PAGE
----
No Geographical Boundaries: The Internet offers a great platform for marketers looking to reach a wide audience. Because the Internet doesn’t have geographical boundaries, consumers from all over the world can access your products and services without the need to interact physically. Thus, in addition to marketing and doing business locally, many businesses even small ones, can easily reach the overseas markets.Cost Savings: Internet marketing has made doing business more cost effective. Unlike traditional marketing that requires large budgets yet reaches only a few people, Internet marketing reaches a larger audience at a lower cost.Ongoing Business: Internet marketing means that you can reach your target audience twenty-four hours, seven days a week. Customers can access your company e-commerce websites, view and purchase products anytime regardless of the time differences. This ongoing access places online business at a greater advantage compared to a solely brick-and-mortar business.Display Of Detailed Information: Unlike traditional marketing, Internet Marketing enables marketers to offer all the information their target audience may require to make a purchasing decision. Websites offer a dynamic platform for businesses to build trust with customers who can easily access information and make inquiries about products and services that interest them.Tapping Into New Markets: Sometimes marketers can leave out a certain market segment, because they are simply unaware of this segment. However, Internet Marketing makes it possible for this untapped market to find the business and the products it is offering, by simply searching online.Access To More Tools: Internet Marketing is very dynamic. Marketers have access to a myriad of tools to market an e-commerce website along with the product offering. These tools, such as mobile applications and social media, make it possible for marketers to reach out to their audience, engage with them, find out what their interests are and tailor their products to the needs of their customers. It is also much easier and cheaper now for Internet marketers to conduct research, analyze their markets and monitor their progress.Worldwide User DemographicsAccording to Internet World Stats, there were 2.3 billion web users worldwide by the first quarter of 2012. China hosts the largest number of Internet users with more than 513 million users. Internet World Stats also shows that Iceland has the highest Internet penetration with up to 98% of its population using the Internet.Globally, Internet penetration rates have increased by up to 445% since the start of the millennium. This has allowed many businesses to reach a global audience.Google remains the most dominant search engine globally even though some local search engines in Asia, Russia and Latin America continue to gain traction.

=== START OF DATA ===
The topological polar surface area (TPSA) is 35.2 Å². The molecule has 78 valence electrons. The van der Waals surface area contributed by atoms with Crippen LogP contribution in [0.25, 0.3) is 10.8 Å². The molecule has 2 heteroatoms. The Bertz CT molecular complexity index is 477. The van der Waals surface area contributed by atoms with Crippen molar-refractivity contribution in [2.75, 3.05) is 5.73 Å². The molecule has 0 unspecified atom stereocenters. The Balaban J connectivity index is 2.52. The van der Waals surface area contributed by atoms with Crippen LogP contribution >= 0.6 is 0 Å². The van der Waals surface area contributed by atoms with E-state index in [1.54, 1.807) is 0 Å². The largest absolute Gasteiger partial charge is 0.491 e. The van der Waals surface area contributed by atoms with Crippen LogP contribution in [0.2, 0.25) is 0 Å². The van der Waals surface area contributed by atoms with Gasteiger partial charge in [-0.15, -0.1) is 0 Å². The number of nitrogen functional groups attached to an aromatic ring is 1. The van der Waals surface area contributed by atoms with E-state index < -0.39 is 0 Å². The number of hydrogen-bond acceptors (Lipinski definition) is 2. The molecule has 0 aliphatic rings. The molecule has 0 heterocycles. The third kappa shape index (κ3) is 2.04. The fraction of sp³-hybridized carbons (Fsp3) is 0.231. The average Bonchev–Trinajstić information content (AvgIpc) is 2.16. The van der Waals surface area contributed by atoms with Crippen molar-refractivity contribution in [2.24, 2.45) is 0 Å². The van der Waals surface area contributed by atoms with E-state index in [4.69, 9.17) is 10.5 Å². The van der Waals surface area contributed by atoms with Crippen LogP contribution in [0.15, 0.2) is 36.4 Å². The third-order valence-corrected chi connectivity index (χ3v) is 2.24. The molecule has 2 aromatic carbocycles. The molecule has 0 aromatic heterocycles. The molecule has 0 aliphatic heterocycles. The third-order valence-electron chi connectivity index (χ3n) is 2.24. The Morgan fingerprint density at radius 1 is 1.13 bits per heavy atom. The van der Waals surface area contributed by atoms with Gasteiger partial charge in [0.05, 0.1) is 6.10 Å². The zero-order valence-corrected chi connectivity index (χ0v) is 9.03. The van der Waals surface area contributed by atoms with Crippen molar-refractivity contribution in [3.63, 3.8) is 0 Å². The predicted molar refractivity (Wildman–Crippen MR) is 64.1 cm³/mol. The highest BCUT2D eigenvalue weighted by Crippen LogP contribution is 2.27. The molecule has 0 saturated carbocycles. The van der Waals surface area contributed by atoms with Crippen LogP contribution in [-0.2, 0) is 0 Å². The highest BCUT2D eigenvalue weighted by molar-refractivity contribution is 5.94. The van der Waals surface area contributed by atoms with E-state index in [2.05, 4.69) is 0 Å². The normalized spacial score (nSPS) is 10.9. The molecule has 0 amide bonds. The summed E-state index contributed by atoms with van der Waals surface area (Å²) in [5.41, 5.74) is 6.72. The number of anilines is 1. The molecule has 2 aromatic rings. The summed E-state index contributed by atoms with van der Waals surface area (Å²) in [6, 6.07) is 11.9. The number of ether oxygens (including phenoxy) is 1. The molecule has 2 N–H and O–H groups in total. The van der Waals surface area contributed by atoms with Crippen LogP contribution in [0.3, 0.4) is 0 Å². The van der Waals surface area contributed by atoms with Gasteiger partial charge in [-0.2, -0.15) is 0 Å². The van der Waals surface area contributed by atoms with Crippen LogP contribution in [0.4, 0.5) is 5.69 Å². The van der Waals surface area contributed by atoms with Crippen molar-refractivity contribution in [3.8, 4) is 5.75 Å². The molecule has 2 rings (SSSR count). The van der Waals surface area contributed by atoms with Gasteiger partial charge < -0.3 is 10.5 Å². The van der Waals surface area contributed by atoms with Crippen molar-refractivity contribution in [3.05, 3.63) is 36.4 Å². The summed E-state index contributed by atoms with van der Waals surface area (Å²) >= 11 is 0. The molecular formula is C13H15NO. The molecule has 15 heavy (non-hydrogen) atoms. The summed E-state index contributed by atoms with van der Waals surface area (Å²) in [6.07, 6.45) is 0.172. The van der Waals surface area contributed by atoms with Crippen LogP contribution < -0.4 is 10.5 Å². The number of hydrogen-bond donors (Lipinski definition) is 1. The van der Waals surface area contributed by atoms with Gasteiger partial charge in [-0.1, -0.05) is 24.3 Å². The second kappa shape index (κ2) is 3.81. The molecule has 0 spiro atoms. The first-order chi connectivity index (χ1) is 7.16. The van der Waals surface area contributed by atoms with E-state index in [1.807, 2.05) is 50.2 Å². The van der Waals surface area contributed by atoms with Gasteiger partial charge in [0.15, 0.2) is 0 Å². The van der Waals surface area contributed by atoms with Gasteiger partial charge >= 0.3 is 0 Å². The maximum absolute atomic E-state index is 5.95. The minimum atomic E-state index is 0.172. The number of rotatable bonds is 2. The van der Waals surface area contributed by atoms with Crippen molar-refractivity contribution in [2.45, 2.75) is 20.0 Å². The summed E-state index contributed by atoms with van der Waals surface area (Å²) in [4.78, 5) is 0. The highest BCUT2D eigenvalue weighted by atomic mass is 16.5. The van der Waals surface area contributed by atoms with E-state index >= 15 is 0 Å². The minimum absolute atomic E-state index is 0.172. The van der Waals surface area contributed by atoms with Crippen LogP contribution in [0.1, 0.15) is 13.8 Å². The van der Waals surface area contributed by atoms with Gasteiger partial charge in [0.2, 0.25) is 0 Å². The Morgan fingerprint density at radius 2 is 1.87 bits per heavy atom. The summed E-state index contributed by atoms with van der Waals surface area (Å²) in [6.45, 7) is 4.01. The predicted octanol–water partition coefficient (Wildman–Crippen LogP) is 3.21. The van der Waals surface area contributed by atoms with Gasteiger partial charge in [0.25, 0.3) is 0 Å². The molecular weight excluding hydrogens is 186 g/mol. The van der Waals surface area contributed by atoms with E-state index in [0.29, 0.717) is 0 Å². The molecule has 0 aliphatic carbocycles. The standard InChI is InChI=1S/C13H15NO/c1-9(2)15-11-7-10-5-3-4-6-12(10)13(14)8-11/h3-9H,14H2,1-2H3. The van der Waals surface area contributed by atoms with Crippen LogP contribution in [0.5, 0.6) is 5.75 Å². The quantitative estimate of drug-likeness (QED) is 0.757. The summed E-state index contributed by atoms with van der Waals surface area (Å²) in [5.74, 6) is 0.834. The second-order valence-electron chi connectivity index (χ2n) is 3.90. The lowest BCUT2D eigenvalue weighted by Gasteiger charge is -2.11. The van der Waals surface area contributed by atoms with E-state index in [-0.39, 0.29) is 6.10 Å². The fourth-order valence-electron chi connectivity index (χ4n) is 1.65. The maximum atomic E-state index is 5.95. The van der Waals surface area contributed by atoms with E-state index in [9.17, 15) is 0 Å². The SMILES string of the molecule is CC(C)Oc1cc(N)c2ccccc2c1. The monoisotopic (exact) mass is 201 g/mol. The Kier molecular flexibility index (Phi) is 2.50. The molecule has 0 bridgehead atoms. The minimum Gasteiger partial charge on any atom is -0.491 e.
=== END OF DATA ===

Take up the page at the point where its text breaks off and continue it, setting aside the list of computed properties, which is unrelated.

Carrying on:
Dr. Tooley: His conclusions on Private Education and EntrepreneurshipProfessor James Tooley criticized the United Nations’ proposals to eliminate all fees in state primary schools globally to meet its goal of universal education by 2015. Dr. Tooley says the UN, which is placing particular emphasis on those regions doing worse at moving towards ‘education for all’ namely sub-Saharan Africa and South Asia, is “backing the wrong horse”.1On his extensive research in the world poorest countries such as Ghana, Kenya, Nigeria, India, and China, Dr. Tooley found that private unaided schools in the slum areas outperform their public counterparts. A significant number of a large majority of school children came from unrecognized schools and children from such schools outperform similar students in government schools in key school subjects.2 Private schools for the poor are counterparts for private schools for the elite. While elite private schools cater the needs of the privilege classes, there come the non-elite private schools which, as the entrepreneurs claimed, were set up in a mixture of philanthropy and commerce, from scarce resources. These private sector aims to serve the poor by offering the best quality they could while charging affordable fees.3Thus, Dr. Tooley concluded that private education can be made available for all. He suggested that the quality of private education especially the private unaided schools can be raised through the help of International Aid. If the World Bank and United States Agency for International Development (USAID) could find ways to invest in private schools, then genuine education could result. 4 Offering loans to help schools improve their infrastructure or worthwhile teacher training, or creating partial vouchers to help even more of the poor to gain access to private schools are other strategies to be considered. Dr. Tooley holds that since many poor parents use private and not state schools, then “Education for All is going to be much easier to achieve than is currently believed”.Hurdles in Achieving the MEDTeachers are the key factor in the learning phenomenon. They must now become the centerpiece of national efforts to achieve the dream that every child can have an education of good quality by 2015. Yet 18 million more teachers are needed if every child is to receive a quality education. 100 million children are still denied the opportunity of going to school. Millions are sitting in over-crowded classrooms for only a few hours a day.5 Too many excellent teachers who make learning exciting will change professions for higher paid opportunities while less productive teachers will retire on the job and coast toward their pension.6 How can we provide millions of more teachers?Discrimination in girls access to education persists in many areas, owing to customary attitudes, early marriages and pregnancies, inadequate and gender-biased teaching and educational materials, sexual harassment and lack of adequate and physically and other wise accessible schooling facilities. 7Child labor is common among the third world countries. Too many children undertake heavy domestic works at early age and are expected to manage heavy responsibilities. Numerous children rarely enjoy proper nutrition and are forced to do laborious toils.Peace and economic struggles are other things to consider. The Bhutan country for example, has to take hurdles of high population growth (3%), vast mountainous areas with low population density, a limited resources base and unemployment. Sri Lanka reported an impressive record, yet, civil war is affecting its ability to mobilize funds since spending on defense eats up a quarter of the national budget.8Putting children into school may not be enough. Bangladesh’s Education minister, A. S. H. Sadique, announced a 65% literacy rate, 3% increase since Dakar and a 30% rise since 1990. While basic education and literacy had improved in his country, he said that quality had been sacrificed in the pursuit of number.9 According to Nigel Fisher of UNICEF Kathmandu, “fewer children in his country survive to Grade 5 than in any region of the world. Repetition was a gross wastage of resources”.Furthermore, other challenges in meeting the goal include: (1) How to reach out with education to HIV/AIDS orphans in regions such as Africa when the pandemic is wreaking havoc. (2) How to offer education to ever-increasing number of refugees and displaced people. (3) How to help teachers acquire a new understanding of their role and how to harness the new technologies to benefit the poor. And (4), in a world with 700 million people living in a forty-two highly indebted countries – how to help education overcome poverty and give millions of children a chance to realize their full potential.10Education for All: How?The goal is simple: Get the 100 million kids missing an education into school.